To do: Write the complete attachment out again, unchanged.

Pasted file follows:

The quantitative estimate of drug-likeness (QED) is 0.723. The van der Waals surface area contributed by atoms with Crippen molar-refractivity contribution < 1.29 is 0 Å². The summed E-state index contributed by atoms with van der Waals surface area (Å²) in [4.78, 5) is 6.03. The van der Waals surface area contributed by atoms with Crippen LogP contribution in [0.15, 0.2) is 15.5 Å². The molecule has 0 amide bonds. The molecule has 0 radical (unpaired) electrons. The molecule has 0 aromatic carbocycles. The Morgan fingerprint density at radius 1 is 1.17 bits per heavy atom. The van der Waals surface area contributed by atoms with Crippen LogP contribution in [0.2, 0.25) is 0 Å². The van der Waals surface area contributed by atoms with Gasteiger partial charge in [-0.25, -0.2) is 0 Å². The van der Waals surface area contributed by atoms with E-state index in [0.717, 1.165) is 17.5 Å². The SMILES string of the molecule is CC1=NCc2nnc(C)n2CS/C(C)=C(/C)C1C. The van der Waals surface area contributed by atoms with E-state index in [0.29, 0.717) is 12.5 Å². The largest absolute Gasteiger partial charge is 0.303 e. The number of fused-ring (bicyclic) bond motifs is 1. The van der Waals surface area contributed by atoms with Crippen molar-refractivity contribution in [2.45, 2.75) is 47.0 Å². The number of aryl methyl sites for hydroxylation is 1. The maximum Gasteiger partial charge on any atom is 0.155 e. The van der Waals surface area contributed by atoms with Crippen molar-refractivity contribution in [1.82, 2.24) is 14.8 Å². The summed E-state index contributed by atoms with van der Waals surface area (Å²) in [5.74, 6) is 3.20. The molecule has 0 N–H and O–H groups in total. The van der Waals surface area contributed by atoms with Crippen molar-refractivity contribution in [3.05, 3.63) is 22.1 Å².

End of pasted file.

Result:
The quantitative estimate of drug-likeness (QED) is 0.723. The van der Waals surface area contributed by atoms with Crippen molar-refractivity contribution < 1.29 is 0 Å². The summed E-state index contributed by atoms with van der Waals surface area (Å²) in [4.78, 5) is 6.03. The van der Waals surface area contributed by atoms with Crippen LogP contribution in [0.15, 0.2) is 15.5 Å². The molecule has 0 amide bonds. The molecule has 0 radical (unpaired) electrons. The molecule has 0 aromatic carbocycles. The Morgan fingerprint density at radius 1 is 1.17 bits per heavy atom. The van der Waals surface area contributed by atoms with Crippen LogP contribution in [0.2, 0.25) is 0 Å². The van der Waals surface area contributed by atoms with Gasteiger partial charge in [-0.25, -0.2) is 0 Å². The van der Waals surface area contributed by atoms with E-state index in [0.717, 1.165) is 17.5 Å². The SMILES string of the molecule is CC1=NCc2nnc(C)n2CS/C(C)=C(/C)C1C. The van der Waals surface area contributed by atoms with E-state index in [0.29, 0.717) is 12.5 Å². The largest absolute Gasteiger partial charge is 0.303 e. The number of fused-ring (bicyclic) bond motifs is 1. The van der Waals surface area contributed by atoms with Crippen molar-refractivity contribution in [2.45, 2.75) is 47.0 Å². The number of aryl methyl sites for hydroxylation is 1. The maximum Gasteiger partial charge on any atom is 0.155 e. The van der Waals surface area contributed by atoms with Crippen molar-refractivity contribution in [1.82, 2.24) is 14.8 Å². The summed E-state index contributed by atoms with van der Waals surface area (Å²) in [5.74, 6) is 3.20. The molecule has 0 N–H and O–H groups in total. The van der Waals surface area contributed by atoms with Crippen molar-refractivity contribution in [3.05, 3.63) is 22.1 Å².